Employment Advertising, Screening, Assessment, Interviewing

How Important Are Those Years of Experience?

A significant number of job postings include years of experience as a hiring criterion. Is this a best practice?experience

Your company may routinely include this information as part of your job ads, with the thought that it screens out unqualified candidates. Unfortunately, you may also lose qualified candidates.

How It’s Presented

Interestingly, years of experience doesn’t always follow information about skills for the job or what the job entails. It’s often the lead requirement for the position. Sometimes it’s even in the ad headline.

As examples, here are details from recent postings at job site Indeed:

  • HVAC Installer with a minimum of 5 years experience (headline); HVAC Installer with minimum of 5 years experience in residential/light commercial new installation, replacement, and repairs (first sentence).
  • Sale professional with minimum 5 years’ experience (headline).
  • Coil Tubing Supervisor 6 years of experience minimum (headline).
  • SPLUNK Developer 10 years’ experience (headline).
  • Project Manager—Corporate Interiors 10 to15 years’ experience (headline).
  • Architectural Project Manager—10 years documented experience required (headline).
  • Director of Admissions (headline); Eligible candidate must (first sentence): (first bullet item) have at least 3 years working experience as a Director of Admissions in a proprietary school setting; (second bullet item) have 3 to 5 years’ experience working in admissions.

Other times, years of experience is a category in a section called something like “Required Experience” or “Summary of Qualifications” that appears elsewhere in the ad, or the information is simply in the body of the job posting, as in ads for these jobs:

  • Director of Experience: To apply, you need at least 5 years in customer service, experience managing a team of customer experience reps as they assist customers in a high-volume B2C online store with live chat (first sentence in the ad’s fourth paragraph).
  • Director of Sales and Marketing: Healthcare sales and marketing: 2 years required (under the heading “Experience,” in the middle of the ad).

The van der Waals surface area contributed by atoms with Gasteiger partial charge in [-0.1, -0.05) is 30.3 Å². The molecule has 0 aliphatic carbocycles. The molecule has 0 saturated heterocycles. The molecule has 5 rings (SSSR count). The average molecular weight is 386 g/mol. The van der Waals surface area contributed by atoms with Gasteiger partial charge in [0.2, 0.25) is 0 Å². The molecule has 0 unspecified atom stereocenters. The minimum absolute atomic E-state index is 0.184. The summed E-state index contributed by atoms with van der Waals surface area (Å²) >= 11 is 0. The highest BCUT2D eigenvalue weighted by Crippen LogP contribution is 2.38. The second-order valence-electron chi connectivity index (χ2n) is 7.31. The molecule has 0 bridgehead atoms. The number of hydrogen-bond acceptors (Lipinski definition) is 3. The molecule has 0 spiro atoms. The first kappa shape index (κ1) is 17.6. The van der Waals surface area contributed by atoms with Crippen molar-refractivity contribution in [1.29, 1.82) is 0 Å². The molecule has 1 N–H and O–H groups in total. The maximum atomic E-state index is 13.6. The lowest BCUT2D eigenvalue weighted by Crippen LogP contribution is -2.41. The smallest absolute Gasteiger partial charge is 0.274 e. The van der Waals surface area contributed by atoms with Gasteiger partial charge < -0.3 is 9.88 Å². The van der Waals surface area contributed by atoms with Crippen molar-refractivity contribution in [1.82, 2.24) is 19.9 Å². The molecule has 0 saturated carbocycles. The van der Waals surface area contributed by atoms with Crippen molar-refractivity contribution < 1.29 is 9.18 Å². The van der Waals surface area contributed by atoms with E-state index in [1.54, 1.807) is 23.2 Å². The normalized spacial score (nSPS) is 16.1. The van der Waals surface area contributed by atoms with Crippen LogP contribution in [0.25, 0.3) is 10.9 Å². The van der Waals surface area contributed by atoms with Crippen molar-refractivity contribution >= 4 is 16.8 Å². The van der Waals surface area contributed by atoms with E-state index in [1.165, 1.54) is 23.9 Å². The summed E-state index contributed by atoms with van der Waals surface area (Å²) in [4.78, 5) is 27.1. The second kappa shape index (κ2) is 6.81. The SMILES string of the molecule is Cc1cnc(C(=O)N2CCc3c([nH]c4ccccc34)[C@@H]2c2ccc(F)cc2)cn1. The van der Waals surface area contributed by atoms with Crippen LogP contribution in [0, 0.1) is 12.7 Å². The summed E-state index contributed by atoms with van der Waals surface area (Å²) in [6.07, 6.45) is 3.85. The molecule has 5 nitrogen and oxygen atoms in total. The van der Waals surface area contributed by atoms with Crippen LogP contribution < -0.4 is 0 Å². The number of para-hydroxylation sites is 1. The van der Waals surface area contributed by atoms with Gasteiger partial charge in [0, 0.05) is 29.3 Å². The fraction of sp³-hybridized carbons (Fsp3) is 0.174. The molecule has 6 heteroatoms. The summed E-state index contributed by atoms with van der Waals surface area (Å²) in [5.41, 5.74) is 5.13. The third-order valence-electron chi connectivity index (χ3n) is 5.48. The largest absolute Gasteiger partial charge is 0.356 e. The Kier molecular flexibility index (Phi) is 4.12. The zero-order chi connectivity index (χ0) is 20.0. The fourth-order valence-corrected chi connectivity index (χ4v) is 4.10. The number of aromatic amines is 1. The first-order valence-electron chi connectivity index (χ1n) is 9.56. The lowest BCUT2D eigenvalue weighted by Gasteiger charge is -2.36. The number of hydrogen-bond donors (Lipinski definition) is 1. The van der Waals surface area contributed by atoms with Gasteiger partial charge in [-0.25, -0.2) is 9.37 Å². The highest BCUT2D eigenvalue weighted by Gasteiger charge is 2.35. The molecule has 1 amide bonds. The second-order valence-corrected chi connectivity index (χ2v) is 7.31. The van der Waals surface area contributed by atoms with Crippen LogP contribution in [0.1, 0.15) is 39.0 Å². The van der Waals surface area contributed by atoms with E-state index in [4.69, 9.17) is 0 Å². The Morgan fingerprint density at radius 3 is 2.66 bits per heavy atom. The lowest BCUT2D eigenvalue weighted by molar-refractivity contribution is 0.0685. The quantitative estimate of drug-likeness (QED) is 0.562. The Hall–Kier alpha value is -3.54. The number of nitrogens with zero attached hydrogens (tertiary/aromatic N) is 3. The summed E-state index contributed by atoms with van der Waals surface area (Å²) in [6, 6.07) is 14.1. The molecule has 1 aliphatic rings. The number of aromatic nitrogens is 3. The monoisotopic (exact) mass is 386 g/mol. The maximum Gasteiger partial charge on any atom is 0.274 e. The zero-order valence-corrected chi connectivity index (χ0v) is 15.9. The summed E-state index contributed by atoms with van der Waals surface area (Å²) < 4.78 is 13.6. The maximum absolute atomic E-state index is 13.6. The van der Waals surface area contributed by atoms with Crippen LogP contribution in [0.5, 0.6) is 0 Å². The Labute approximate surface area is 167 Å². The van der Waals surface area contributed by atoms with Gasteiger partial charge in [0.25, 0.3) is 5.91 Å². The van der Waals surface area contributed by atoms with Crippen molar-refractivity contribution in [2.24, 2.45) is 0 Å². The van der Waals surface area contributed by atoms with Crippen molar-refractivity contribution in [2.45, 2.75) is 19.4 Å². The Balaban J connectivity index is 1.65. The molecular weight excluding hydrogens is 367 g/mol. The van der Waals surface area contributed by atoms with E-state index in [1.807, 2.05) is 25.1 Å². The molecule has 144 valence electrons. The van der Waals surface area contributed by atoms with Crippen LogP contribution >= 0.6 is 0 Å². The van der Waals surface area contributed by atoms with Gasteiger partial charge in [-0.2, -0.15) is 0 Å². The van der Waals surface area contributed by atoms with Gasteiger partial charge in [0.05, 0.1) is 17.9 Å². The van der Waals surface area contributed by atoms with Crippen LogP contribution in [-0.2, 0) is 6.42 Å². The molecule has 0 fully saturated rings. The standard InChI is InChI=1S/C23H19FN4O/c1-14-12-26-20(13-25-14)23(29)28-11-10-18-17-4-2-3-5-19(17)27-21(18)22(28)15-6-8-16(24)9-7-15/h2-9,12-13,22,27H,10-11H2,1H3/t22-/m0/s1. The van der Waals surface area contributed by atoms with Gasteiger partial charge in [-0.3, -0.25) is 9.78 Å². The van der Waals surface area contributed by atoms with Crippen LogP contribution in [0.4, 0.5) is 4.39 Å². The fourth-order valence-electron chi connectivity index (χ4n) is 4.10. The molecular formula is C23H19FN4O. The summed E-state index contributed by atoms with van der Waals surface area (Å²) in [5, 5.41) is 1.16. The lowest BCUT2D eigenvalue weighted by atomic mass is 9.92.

• Digital Health Experience Coordinator, Spanish: At least 2 years of editing experience for website/mobile applications and publishing content (first bullet item under the heading “Qualifications and Education”).
  • Employee Experience, Inclusion and Operations Director: 10 plus years (progressive in nature) of work experience in the Human Resources (HR) field that includes managing HR professionals and Administrative teams (second item under the heading “Experience”).
  • Director of Communications: Minimum 6 to 8 years in relevant communications/marketing position(s), with at least 2 years supervisory experience, preferably in a nonprofit environment or higher educational institution (second bullet item under the heading “The following qualifications are required”).

How to Interpret

Is there a difference between job postings that include years of experience as part of the headline and those that list it elsewhere? Do words like “requirement” suggest that a certain number of years are a must, as opposed to a softer heading like “experience”?

Why bother dissecting such matters? Because job seekers, especially savvy ones, are scrutinizing your ads in an attempt to determine if they should apply.

Knowing What You Want

And about those years of experience … Is there something magical about 6 to 8 years, as opposed to 4 or 5 years, when an employee had an opportunity to learn and grow and took full advantage of it?

Moreover, are you looking for years of experience, or are you looking for specific experience and skills? Most likely it’s the latter. Therefore, why not say what it is you want, instead of including arbitrary numbers that turn away otherwise qualified candidates.

Paula Paula Santonocito, Contributing Editor for Recruiting Daily Advisor, is a business journalist specializing in employment issues. She is the author of more than 1,000 articles on a wide range of human resource and career topics, with an emphasis on recruiting and hiring. Her articles have been featured in many global and domestic publications and information outlets, referenced in academic and legal publications as well as books, and translated into several languages.